It’s an incredible feeling being in a room full of music creators who have traveled from many countries around the world for a common purpose: Bettering the collective lot of music creators everywhere.
I am in Brussels, along with the S.A.C.’s Managing Director, Isabel Crack, attending “The Creators Conference”, hosted by the European Composers and Songwriters Association (ECSA).
Clearly, there is a shared understanding that making the world a better place for those of us who create music will not be easy. We have daunting problems and limited resources. We work in our respective continents and countries under very different regulatory and legal frameworks. Our continental European counterparts have “authors’ rights”, while we in North America and the UK work under copyright (an upcoming blog will go into the differences).
But there is also an understanding that as different as our situations may seem, they are increasingly similar. Global connectivity and large mergers are making the world an increasingly smaller and in some ways less diverse place.
Rather than many significant music publishers in various territories as there once was, there are now basically three global giants: Universal, SonyATV/EMI and Warner. These companies have enormous market share everywhere.
And of course Google, Apple and Spotify are all global concerns as well.
These massive companies would prefer not to deal with dozens of local laws and regulations. Increasingly they are pushing for global “harmonization” and “One Stop Shopping”, and prefer to deal directly with one another, thereby bypassing performing rights societies and other music collectives.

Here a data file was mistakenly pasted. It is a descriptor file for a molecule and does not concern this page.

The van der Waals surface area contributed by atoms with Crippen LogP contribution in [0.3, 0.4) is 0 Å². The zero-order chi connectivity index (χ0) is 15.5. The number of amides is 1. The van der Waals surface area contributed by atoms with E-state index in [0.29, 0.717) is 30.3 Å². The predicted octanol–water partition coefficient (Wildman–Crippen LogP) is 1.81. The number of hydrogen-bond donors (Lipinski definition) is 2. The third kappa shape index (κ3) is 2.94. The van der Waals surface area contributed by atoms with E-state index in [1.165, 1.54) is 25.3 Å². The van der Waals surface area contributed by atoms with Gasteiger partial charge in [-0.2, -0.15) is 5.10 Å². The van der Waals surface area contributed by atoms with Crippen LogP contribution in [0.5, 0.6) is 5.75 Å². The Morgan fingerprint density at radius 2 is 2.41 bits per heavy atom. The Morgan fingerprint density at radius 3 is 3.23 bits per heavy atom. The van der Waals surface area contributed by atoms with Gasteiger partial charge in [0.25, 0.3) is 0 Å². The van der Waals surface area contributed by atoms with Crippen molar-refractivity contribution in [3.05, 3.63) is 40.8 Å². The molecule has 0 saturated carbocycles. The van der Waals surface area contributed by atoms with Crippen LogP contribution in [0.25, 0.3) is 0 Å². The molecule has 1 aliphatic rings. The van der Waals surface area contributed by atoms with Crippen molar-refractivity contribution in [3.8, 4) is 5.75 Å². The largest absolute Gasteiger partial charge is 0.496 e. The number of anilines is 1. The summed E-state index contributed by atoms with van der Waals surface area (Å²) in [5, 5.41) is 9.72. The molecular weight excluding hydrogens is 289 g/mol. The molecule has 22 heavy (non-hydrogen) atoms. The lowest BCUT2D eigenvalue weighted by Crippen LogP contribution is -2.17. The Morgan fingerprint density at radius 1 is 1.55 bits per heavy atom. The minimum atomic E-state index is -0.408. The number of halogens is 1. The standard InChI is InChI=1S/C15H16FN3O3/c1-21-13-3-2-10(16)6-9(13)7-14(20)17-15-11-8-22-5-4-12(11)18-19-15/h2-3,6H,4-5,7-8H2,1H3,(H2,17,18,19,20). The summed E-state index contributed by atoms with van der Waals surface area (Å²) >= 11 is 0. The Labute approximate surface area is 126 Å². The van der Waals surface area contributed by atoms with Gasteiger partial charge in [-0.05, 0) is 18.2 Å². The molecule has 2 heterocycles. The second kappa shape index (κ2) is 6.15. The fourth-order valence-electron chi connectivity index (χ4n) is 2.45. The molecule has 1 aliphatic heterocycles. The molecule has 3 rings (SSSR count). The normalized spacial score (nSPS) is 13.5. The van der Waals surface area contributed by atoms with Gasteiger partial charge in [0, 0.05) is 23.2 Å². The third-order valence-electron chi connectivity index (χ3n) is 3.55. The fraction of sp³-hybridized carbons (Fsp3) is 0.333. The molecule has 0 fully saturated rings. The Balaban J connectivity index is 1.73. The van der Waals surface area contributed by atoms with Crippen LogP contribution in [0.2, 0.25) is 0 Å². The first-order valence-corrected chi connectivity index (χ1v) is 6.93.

In a world where huge commercial interests negotiate directly with one another on a global scale, creators must form global alliances to ensure we have a voice in the process, that we are fairly compensated, and that there is transparency.
That is why this conference in Brussels, capital of the European Union, is so important. And it is why “The Fair Trade Music Principles” which we are developing with music creator organizations in Europe, Latin America and Africa, as well as Canada and the US is a vital tool for us to establish a sustainable music industry for creators.
The “Fair Trade Music Principles” transcend our regional and cultural differences and give us a common platform for a proactive and unified approach in this new global environment.